Her fantastical accumulations of detritus and throwaway goods can seem to pack more whimsy than wallop.
My paw will wallop you; you locoed maverick—you see if he don't!
But that wallop, hard as it was, had been delivered accidentally.
Looks to me as though that wallop lost nine, said Bobby, slyly.
From their retreats they like to sally forth at intervals and have a wallop at our fellows.
"Gallatum" has been used for "wallop" in Hampshire, but it is doubtful if this seal applies to that place.
Crow and wallop stopped short in the middle of their exclamation.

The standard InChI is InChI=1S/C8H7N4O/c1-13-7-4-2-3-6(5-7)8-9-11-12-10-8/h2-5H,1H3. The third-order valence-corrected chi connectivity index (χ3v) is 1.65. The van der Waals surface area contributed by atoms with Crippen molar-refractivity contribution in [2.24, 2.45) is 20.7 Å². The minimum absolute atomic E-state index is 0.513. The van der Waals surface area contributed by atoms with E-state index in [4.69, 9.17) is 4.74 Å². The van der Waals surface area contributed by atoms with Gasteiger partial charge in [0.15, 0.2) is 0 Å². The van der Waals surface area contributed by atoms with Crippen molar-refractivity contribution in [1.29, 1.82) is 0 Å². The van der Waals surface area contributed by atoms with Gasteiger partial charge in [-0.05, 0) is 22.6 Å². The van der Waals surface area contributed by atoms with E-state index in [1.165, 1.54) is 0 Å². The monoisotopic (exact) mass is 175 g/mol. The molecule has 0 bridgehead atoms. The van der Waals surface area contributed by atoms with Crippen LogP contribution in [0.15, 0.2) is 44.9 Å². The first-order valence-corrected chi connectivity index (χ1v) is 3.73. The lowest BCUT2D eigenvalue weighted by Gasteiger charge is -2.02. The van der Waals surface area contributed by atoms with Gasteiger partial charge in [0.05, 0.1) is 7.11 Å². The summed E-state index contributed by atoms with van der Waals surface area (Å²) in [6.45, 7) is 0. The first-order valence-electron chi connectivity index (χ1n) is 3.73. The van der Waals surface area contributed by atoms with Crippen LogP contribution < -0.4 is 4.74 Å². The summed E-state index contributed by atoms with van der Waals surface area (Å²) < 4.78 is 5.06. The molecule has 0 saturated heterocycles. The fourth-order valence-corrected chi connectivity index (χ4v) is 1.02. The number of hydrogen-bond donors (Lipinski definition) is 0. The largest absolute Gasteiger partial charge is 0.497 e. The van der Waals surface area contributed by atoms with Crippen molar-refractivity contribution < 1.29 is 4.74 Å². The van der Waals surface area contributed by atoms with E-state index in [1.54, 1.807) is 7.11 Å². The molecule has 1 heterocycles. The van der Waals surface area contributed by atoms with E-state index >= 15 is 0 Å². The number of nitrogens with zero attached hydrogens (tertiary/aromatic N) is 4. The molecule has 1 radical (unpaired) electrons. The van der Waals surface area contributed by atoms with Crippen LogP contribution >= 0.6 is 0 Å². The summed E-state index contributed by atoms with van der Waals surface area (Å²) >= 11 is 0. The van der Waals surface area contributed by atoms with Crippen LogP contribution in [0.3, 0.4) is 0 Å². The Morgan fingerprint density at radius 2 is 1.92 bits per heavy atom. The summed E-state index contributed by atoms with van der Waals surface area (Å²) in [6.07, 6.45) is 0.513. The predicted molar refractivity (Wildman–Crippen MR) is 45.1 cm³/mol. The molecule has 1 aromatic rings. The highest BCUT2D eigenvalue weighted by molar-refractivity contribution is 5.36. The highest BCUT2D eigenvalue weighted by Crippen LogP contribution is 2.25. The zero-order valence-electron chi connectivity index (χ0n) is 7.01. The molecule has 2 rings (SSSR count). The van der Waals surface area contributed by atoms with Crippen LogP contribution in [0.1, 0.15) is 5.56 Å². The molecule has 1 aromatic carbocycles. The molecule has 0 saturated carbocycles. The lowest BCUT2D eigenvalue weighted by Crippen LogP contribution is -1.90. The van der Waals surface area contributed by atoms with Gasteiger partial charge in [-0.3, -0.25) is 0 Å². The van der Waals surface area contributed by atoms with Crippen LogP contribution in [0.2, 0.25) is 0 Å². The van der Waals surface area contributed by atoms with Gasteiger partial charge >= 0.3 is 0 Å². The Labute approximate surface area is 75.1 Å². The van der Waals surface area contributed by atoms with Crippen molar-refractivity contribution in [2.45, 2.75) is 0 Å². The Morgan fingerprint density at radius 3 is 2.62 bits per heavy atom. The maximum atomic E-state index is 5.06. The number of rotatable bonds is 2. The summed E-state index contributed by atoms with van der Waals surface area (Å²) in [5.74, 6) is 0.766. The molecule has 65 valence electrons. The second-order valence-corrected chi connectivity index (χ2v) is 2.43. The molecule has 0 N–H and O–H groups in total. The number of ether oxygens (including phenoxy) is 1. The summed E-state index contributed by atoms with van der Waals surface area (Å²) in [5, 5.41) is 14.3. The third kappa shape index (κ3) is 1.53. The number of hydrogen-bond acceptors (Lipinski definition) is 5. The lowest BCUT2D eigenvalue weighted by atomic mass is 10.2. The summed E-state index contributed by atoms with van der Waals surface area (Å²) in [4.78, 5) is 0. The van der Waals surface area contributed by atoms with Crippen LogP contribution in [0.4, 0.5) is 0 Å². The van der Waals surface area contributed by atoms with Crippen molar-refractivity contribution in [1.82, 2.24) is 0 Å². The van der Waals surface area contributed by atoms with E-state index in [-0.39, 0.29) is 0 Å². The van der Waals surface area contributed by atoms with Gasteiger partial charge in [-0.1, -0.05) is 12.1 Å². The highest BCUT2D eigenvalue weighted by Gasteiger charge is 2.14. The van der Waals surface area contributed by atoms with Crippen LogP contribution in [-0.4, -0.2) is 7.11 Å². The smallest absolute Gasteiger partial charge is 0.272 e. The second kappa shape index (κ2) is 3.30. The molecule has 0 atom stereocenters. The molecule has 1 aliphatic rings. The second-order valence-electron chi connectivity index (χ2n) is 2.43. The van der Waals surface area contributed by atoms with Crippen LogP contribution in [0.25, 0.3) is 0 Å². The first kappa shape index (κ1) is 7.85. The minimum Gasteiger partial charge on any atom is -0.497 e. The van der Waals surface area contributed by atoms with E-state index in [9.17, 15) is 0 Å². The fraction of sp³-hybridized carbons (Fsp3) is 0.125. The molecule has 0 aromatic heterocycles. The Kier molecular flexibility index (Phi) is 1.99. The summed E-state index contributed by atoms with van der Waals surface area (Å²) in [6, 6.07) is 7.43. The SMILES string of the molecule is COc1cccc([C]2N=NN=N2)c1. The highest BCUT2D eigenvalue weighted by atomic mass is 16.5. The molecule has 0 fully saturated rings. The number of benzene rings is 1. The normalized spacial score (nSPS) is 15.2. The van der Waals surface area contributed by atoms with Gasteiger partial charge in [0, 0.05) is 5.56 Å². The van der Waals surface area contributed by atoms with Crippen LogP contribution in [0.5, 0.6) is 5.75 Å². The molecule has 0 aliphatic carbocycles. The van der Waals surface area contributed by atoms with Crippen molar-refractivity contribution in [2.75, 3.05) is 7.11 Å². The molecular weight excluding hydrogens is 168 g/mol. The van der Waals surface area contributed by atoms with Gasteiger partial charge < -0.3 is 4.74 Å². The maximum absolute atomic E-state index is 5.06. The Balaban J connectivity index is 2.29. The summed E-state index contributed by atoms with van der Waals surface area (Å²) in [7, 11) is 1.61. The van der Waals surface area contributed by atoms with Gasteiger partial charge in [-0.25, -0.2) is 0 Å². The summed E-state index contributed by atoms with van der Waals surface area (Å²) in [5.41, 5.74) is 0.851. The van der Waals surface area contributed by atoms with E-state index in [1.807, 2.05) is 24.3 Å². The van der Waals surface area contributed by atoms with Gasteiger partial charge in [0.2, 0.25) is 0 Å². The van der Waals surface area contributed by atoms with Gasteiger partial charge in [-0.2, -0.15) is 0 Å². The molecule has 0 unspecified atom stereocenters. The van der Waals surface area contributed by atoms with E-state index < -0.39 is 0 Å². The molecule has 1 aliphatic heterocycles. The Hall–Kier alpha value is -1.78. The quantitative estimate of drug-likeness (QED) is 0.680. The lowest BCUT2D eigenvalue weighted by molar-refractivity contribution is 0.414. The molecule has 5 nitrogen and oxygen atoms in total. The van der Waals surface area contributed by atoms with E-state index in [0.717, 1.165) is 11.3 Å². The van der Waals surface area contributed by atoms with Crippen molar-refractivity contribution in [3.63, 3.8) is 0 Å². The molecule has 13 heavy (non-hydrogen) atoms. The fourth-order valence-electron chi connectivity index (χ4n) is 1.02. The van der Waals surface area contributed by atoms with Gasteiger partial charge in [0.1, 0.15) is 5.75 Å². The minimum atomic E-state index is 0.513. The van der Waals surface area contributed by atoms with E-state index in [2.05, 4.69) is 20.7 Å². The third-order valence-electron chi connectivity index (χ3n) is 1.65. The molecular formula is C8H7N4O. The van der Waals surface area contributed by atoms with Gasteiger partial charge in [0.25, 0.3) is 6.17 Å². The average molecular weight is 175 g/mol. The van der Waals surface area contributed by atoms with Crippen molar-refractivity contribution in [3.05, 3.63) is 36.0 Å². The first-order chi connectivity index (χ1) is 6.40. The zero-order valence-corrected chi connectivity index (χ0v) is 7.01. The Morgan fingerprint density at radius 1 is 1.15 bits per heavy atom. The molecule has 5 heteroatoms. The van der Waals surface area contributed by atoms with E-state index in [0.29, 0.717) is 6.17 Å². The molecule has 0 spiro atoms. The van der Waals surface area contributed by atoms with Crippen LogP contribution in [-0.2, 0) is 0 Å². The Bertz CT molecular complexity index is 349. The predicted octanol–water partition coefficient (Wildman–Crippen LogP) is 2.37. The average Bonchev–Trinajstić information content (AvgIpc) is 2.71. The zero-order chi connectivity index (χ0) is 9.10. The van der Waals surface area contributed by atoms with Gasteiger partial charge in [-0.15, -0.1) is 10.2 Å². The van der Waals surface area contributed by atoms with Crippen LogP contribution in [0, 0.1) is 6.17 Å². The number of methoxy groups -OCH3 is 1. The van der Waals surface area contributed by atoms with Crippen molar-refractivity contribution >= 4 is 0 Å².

The name of wallop is local, and it was antiently written Welhop.
He knew it, too, and for that very reason paid my debt to wallop.
So it was up to the management to get a wallop into the last act.
late 14c., "to gallop," possibly from Old North French *waloper (13c.), probably from Frankish *walalaupan "to run well" (cf. Old High German wela "well" and Old Low Franconian loupon "to run, leap"). The meaning "to thrash" (1820) and the noun meaning "heavy blow" (1823) may be separate developments, of imitative origin. Related: Walloped; walloping.
[1823+; fr British dialect, ''beat, thrash,'' apparently fr Old Norman French walop, ''gallop'']